Boys And Girls By Alice Munro

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The foxes as a representation of the daughter’s life in Alice Munro’s “Boys and Girls” Throughout history, patriarchy plays a significant part in a woman’s life, which instead of ameliorating their talents, inhibits them. Living in such a restricted environment forces women to fulfill gender roles and stereotypes set out by society. In the short story “Boys and Girls”, Alice Munro describes the life of a young girl who is confined in her own home through her experiences with her father’s foxes. The foxes are raised for their fur in a restrained environment controlled by the father. They are the main living source of the family, and are kept in pens and remain nameless until they survive their first year. Similarly, the daughter lives in an…show more content…
The daughters’ description of pens is crucial in understanding how she feels about her own life. The excerpt “Alive, the foxes inhabited a world my father made for them” (Munro 24) explains that both the foxes and the daughter live in a world that the father controls. Also, by using words such as “High guard fences” (24) and “padlocked at night” (24) Munro is emphasizing that the foxes and the daughter have no way out of this constricting world. Despite the restrained nature of their existence, foxes pens are described as “tidy and ingenious” (24) and the father is “tirelessly inventive” (24) which demonstrates that the father takes good care of the foxes and finds new ways to keep them healthy. Yet despite all this, it is hard to ignore the fact that the foxes are stripped off their freedom, which also reflects the daughter’s life. Throughout the story, it might seem like the father is providing the daughter with all that she may need, but he is also taking away the one thing she truly desires, which is the freedom to be her own person. The analogous situation of both foxes and the daughter depict the male dominance of the father over both of them in the same…show more content…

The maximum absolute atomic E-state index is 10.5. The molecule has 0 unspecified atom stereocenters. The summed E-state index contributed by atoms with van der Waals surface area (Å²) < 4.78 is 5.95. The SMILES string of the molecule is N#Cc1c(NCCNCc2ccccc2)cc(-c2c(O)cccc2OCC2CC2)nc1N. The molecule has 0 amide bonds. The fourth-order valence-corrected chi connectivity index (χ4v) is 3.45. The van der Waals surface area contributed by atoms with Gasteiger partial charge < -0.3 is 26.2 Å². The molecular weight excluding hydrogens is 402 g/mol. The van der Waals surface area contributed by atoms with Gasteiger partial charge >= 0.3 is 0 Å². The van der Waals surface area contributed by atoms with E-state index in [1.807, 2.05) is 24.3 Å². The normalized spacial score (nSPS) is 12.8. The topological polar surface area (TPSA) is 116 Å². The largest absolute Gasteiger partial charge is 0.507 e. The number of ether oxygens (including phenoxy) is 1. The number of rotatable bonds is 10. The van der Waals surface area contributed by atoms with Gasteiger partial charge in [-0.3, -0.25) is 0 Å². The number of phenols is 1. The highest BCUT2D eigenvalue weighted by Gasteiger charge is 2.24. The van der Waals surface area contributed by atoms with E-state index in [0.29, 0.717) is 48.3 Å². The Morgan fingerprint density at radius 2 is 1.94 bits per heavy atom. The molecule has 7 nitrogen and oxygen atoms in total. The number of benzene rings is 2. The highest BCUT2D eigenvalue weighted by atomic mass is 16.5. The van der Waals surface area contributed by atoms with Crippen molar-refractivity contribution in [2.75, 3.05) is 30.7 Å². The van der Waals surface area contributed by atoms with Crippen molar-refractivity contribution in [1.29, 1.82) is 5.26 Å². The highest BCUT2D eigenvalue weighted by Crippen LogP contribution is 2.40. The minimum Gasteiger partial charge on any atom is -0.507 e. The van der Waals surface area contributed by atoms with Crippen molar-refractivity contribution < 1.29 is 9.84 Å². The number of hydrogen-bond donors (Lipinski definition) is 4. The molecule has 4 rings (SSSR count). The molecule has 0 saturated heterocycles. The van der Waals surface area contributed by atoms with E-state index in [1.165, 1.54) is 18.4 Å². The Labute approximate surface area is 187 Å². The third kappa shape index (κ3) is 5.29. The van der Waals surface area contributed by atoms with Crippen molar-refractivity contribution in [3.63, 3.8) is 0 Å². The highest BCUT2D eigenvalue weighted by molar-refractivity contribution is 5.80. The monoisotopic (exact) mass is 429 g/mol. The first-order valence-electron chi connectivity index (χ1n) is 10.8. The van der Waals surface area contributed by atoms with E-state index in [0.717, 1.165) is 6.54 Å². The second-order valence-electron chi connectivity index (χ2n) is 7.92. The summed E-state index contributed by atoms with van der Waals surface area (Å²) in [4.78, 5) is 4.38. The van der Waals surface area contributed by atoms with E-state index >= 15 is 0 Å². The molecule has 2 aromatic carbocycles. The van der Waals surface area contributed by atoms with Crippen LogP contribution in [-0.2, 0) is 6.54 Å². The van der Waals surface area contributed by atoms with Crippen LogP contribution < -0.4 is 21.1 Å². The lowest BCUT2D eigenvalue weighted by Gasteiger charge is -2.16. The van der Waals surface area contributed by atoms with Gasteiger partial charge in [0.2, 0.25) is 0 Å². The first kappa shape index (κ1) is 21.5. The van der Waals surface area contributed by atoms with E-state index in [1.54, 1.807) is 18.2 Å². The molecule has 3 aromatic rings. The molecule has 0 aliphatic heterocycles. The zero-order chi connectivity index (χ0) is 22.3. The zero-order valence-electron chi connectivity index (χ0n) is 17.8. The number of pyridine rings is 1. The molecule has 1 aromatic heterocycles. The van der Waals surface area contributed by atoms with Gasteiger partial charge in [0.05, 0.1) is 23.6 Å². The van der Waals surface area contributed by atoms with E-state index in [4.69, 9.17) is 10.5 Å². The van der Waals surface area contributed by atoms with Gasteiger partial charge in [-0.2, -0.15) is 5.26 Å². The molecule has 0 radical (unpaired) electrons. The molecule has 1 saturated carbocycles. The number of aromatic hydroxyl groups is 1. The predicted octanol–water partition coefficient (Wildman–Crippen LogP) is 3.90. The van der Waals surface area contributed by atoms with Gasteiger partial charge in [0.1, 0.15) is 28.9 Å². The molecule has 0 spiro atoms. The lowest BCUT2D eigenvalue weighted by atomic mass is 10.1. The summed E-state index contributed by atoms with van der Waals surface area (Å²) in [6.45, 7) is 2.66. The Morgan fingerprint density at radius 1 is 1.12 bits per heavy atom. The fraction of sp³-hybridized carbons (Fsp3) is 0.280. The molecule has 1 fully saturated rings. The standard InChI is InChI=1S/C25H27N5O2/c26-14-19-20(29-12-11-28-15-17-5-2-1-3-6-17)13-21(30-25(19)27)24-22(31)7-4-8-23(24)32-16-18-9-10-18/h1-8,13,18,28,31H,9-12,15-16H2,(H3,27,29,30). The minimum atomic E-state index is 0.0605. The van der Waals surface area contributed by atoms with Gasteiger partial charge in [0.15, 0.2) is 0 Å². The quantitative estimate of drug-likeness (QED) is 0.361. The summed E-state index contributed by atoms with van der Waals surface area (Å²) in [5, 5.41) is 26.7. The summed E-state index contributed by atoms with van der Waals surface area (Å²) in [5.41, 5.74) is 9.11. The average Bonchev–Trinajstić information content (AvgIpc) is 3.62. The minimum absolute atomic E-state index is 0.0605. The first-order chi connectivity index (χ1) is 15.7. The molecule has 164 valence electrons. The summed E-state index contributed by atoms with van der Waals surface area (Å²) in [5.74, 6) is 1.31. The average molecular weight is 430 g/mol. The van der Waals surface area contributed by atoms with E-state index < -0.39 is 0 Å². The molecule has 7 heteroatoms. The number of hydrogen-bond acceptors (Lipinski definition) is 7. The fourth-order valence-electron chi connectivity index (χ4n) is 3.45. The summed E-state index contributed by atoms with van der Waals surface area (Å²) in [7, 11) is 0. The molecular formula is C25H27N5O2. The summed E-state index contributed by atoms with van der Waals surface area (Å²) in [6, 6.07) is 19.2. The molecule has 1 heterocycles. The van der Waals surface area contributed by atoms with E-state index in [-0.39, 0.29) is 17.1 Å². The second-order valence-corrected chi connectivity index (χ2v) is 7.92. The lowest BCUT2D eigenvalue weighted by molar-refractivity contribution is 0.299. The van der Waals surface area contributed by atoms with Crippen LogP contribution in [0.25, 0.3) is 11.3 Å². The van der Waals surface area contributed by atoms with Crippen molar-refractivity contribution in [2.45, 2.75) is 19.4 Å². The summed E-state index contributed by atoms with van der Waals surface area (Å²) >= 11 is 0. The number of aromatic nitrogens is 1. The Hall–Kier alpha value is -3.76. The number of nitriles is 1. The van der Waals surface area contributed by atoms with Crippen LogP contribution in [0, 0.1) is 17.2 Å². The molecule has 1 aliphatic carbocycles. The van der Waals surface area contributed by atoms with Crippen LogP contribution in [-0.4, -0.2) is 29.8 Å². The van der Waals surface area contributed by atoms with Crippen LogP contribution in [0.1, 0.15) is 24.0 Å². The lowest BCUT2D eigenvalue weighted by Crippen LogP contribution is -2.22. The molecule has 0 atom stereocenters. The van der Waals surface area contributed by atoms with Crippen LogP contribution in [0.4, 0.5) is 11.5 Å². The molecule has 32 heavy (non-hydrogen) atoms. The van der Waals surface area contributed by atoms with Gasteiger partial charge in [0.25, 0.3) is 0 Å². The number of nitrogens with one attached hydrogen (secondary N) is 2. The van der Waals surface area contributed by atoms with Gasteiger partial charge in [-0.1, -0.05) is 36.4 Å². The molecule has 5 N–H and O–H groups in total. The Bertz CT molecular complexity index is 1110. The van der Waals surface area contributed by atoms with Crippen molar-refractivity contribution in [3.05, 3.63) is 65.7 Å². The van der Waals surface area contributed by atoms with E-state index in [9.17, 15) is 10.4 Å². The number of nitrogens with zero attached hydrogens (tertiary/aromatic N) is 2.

Throughout the entire story, Munro clearly illustrates how the lives of the foxes depict the life of a woman in a male dominant society. Also, Munro ingeniously shows that even though the daughter is not constrained by physical cages as the foxes, she still feels trapped in her own house. Despite the fact that is she not locked up, she still feels stripped off her freedom due to all the limitations that are placed on women in the society. Therefore, in the end, the daughter slowly capitulates to society’s expectations and loses her true desire of being more than just a

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